1 in 6 women would rather be blind than fat – so?
Philippa Willitts // 6 May 2011
[The image is a disability access symbol for people with visual impairments. It has a dark blue background and a grey circle, in which there is a stick figure using what appears to be a cane. The image has been edited to add a fatter tummy and pink hair.]
I was alerted on twitter to a blog post about a recent study which reports that one in six women say they would rather be blind than obese. By sheer coincidence, I had just been reading Whose Tragedy? Towards a personal non-tragedy view of disability, by Sally French and John Swain (pdf), and this sentence stood out:
“To become visually impaired, for instance, may be a personal tragedy for a sighted person whose life is based around being sighted, who lacks knowledge of the experiences of people with visual impairments, whose identity is founded on being sighted, and who has been subjected to a daily diet of the personal tragedy model of visual impairment.”
They go on to explain that the Tragedy model of disability and impairment “is not just significant for non-disabled people in understanding themselves and their own lives. It is extrapolated to assumptions about disabled people and their lives”.
Non-disabled society’s view of disability as something awful which happens to people is very disempowering, and negates the reality that what disables us is an inaccessible society, not the impairment(s) we may have. So, with that in mind, I found the horror with which the revelation that ‘some women would rather be blind than fat’ was met, to be very telling. Reading between the lines, I hear, Who on earth would rather be blind? Who would choose such a dreadful affliction over fatness?
How would that read to a blind woman? Oh em gee, some people would rather be like YOU than be fat! And how would it read to a fat, blind woman?! How much can we disempower disabled people in one go?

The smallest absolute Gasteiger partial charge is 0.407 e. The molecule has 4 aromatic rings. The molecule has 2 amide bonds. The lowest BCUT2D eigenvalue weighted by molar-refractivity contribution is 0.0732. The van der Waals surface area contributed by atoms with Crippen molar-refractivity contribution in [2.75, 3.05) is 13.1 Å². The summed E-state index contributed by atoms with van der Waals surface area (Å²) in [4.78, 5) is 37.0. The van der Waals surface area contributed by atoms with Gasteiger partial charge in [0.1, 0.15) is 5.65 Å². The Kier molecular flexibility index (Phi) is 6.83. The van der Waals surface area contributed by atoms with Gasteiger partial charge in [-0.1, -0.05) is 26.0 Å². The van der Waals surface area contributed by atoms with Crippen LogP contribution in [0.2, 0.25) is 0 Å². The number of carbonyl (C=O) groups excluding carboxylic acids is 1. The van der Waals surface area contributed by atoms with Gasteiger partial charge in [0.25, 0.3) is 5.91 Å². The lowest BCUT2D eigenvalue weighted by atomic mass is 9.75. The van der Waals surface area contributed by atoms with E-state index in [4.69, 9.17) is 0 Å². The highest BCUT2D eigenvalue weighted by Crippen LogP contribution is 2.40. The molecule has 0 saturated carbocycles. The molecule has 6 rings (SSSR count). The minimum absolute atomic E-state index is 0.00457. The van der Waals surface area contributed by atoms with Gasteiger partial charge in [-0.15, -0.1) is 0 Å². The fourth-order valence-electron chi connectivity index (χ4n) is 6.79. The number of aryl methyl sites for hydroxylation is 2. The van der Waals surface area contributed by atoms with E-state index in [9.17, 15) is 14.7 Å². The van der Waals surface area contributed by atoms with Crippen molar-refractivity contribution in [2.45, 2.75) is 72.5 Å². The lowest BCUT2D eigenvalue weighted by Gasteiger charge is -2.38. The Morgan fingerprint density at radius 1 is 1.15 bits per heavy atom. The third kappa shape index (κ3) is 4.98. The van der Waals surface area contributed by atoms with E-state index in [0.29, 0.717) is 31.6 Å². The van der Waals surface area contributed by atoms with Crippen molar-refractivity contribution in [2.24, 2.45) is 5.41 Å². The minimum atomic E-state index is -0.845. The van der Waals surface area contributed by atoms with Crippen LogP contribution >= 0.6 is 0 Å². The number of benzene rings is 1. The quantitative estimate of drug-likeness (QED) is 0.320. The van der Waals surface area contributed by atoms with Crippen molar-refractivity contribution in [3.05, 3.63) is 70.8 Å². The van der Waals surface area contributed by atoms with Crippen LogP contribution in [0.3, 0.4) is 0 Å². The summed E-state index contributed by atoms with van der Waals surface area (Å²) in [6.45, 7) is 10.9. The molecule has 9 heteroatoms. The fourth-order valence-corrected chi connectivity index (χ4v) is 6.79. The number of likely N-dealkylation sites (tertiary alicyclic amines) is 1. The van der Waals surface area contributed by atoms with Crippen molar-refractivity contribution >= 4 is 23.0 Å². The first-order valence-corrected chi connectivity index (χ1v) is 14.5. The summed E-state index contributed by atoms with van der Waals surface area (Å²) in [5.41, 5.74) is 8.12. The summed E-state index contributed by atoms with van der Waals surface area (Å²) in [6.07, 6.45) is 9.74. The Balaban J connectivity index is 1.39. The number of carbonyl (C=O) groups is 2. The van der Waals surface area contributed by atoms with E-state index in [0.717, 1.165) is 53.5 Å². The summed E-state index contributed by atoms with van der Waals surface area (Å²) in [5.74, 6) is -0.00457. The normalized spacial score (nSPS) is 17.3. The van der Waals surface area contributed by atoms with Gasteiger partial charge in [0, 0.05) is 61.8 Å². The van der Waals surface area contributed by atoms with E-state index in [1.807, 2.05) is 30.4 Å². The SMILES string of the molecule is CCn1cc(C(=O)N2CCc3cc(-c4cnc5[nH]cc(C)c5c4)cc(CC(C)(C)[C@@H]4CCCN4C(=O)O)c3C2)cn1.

I agree that this survey suggests some very distressing things about women’s attitudes to fatness and weight gain. It is depressing that being fat is so feared and so loathed. But saying that the most noteworthy of the things that women ‘would rather be’ was blind, and then using that as an example of just how incalculably far our body fascist society will make us go to avoid fatness, speaks volumes about our attitudes towards disability too.
Bibliofeminista‘s post ended by stating,
Maybe if we stopped fat-shaming and equating women’s attractiveness and worth to unreasonable, media-driven standards of beauty, women wouldn’t value their appearance over health..
But blindness in itself is not ill-health! There are very, very many completely healthy blind people, both thin and fat. While I agree with her absolutely about fat-shaming and unreasonable standards of beauty, the rest of the equation does not sit comfortably me, speaking as a fat, disabled woman. It makes me feel like women believe I must have the absolute worst of both worlds, and the last thing I want, when reading feminist websites, is to come away feeling worse about myself than when I started.
(With thanks to Leo Reynolds for the image which I used to create the picture above).